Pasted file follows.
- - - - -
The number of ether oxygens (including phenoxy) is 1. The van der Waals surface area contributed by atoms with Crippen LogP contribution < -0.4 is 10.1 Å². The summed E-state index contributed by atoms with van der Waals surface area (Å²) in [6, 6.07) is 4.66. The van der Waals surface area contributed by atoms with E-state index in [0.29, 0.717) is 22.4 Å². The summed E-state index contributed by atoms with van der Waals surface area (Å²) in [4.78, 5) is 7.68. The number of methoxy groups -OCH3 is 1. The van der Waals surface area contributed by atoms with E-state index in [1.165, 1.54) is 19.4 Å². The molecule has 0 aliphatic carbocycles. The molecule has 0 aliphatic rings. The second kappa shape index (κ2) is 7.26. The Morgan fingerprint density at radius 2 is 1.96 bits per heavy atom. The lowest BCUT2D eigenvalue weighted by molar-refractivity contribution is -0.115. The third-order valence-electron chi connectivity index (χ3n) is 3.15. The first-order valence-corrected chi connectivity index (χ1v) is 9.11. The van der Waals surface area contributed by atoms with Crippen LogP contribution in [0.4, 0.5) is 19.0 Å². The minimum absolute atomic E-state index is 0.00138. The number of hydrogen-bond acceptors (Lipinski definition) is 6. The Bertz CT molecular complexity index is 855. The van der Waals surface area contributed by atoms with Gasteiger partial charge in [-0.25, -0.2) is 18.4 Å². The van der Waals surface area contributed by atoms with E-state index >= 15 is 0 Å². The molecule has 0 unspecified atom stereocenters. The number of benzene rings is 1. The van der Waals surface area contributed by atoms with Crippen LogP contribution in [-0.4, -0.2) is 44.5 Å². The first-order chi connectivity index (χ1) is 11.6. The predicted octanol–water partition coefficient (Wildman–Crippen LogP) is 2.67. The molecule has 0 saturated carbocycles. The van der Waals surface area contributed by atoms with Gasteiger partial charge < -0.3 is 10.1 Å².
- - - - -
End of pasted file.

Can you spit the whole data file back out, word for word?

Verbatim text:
The number of ether oxygens (including phenoxy) is 1. The van der Waals surface area contributed by atoms with Crippen LogP contribution < -0.4 is 10.1 Å². The summed E-state index contributed by atoms with van der Waals surface area (Å²) in [6, 6.07) is 4.66. The van der Waals surface area contributed by atoms with E-state index in [0.29, 0.717) is 22.4 Å². The summed E-state index contributed by atoms with van der Waals surface area (Å²) in [4.78, 5) is 7.68. The number of methoxy groups -OCH3 is 1. The van der Waals surface area contributed by atoms with E-state index in [1.165, 1.54) is 19.4 Å². The molecule has 0 aliphatic carbocycles. The molecule has 0 aliphatic rings. The second kappa shape index (κ2) is 7.26. The Morgan fingerprint density at radius 2 is 1.96 bits per heavy atom. The lowest BCUT2D eigenvalue weighted by molar-refractivity contribution is -0.115. The third-order valence-electron chi connectivity index (χ3n) is 3.15. The first-order valence-corrected chi connectivity index (χ1v) is 9.11. The van der Waals surface area contributed by atoms with Crippen LogP contribution in [0.4, 0.5) is 19.0 Å². The minimum absolute atomic E-state index is 0.00138. The number of hydrogen-bond acceptors (Lipinski definition) is 6. The Bertz CT molecular complexity index is 855. The van der Waals surface area contributed by atoms with Gasteiger partial charge in [-0.25, -0.2) is 18.4 Å². The van der Waals surface area contributed by atoms with E-state index >= 15 is 0 Å². The molecule has 0 unspecified atom stereocenters. The number of benzene rings is 1. The van der Waals surface area contributed by atoms with Crippen LogP contribution in [-0.4, -0.2) is 44.5 Å². The first-order chi connectivity index (χ1) is 11.6. The predicted octanol–water partition coefficient (Wildman–Crippen LogP) is 2.67. The molecule has 0 saturated carbocycles. The van der Waals surface area contributed by atoms with Gasteiger partial charge < -0.3 is 10.1 Å².